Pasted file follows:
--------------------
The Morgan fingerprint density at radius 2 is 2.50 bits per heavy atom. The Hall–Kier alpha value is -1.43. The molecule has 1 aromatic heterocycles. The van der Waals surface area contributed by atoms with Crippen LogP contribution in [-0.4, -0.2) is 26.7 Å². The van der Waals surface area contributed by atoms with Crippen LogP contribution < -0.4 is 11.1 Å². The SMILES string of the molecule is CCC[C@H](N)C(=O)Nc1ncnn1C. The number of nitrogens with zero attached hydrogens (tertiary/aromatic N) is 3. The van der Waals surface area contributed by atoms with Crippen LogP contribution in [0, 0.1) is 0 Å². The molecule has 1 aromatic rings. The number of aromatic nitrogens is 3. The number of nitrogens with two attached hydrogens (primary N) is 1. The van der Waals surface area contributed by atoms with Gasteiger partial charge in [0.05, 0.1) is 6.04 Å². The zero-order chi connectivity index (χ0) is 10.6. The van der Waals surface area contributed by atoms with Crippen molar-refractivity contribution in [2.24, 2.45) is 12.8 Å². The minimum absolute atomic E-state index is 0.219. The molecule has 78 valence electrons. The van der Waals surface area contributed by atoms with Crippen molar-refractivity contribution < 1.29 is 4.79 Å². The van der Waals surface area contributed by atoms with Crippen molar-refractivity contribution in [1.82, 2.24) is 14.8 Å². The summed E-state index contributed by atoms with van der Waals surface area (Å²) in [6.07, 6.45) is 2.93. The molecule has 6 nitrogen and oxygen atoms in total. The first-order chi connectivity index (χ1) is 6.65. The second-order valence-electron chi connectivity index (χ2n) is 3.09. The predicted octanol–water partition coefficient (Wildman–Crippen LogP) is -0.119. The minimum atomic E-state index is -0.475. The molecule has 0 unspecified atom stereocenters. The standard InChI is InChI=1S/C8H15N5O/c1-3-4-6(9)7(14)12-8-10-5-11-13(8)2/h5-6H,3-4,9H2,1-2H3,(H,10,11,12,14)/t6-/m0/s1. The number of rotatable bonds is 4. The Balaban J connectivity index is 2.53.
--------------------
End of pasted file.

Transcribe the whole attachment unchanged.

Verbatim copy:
The Morgan fingerprint density at radius 2 is 2.50 bits per heavy atom. The Hall–Kier alpha value is -1.43. The molecule has 1 aromatic heterocycles. The van der Waals surface area contributed by atoms with Crippen LogP contribution in [-0.4, -0.2) is 26.7 Å². The van der Waals surface area contributed by atoms with Crippen LogP contribution < -0.4 is 11.1 Å². The SMILES string of the molecule is CCC[C@H](N)C(=O)Nc1ncnn1C. The number of nitrogens with zero attached hydrogens (tertiary/aromatic N) is 3. The van der Waals surface area contributed by atoms with Crippen LogP contribution in [0, 0.1) is 0 Å². The molecule has 1 aromatic rings. The number of aromatic nitrogens is 3. The number of nitrogens with two attached hydrogens (primary N) is 1. The van der Waals surface area contributed by atoms with Gasteiger partial charge in [0.05, 0.1) is 6.04 Å². The zero-order chi connectivity index (χ0) is 10.6. The van der Waals surface area contributed by atoms with Crippen molar-refractivity contribution in [2.24, 2.45) is 12.8 Å². The minimum absolute atomic E-state index is 0.219. The molecule has 78 valence electrons. The van der Waals surface area contributed by atoms with Crippen molar-refractivity contribution < 1.29 is 4.79 Å². The van der Waals surface area contributed by atoms with Crippen molar-refractivity contribution in [1.82, 2.24) is 14.8 Å². The summed E-state index contributed by atoms with van der Waals surface area (Å²) in [6.07, 6.45) is 2.93. The molecule has 6 nitrogen and oxygen atoms in total. The first-order chi connectivity index (χ1) is 6.65. The second-order valence-electron chi connectivity index (χ2n) is 3.09. The predicted octanol–water partition coefficient (Wildman–Crippen LogP) is -0.119. The minimum atomic E-state index is -0.475. The molecule has 0 unspecified atom stereocenters. The standard InChI is InChI=1S/C8H15N5O/c1-3-4-6(9)7(14)12-8-10-5-11-13(8)2/h5-6H,3-4,9H2,1-2H3,(H,10,11,12,14)/t6-/m0/s1. The number of rotatable bonds is 4. The Balaban J connectivity index is 2.53.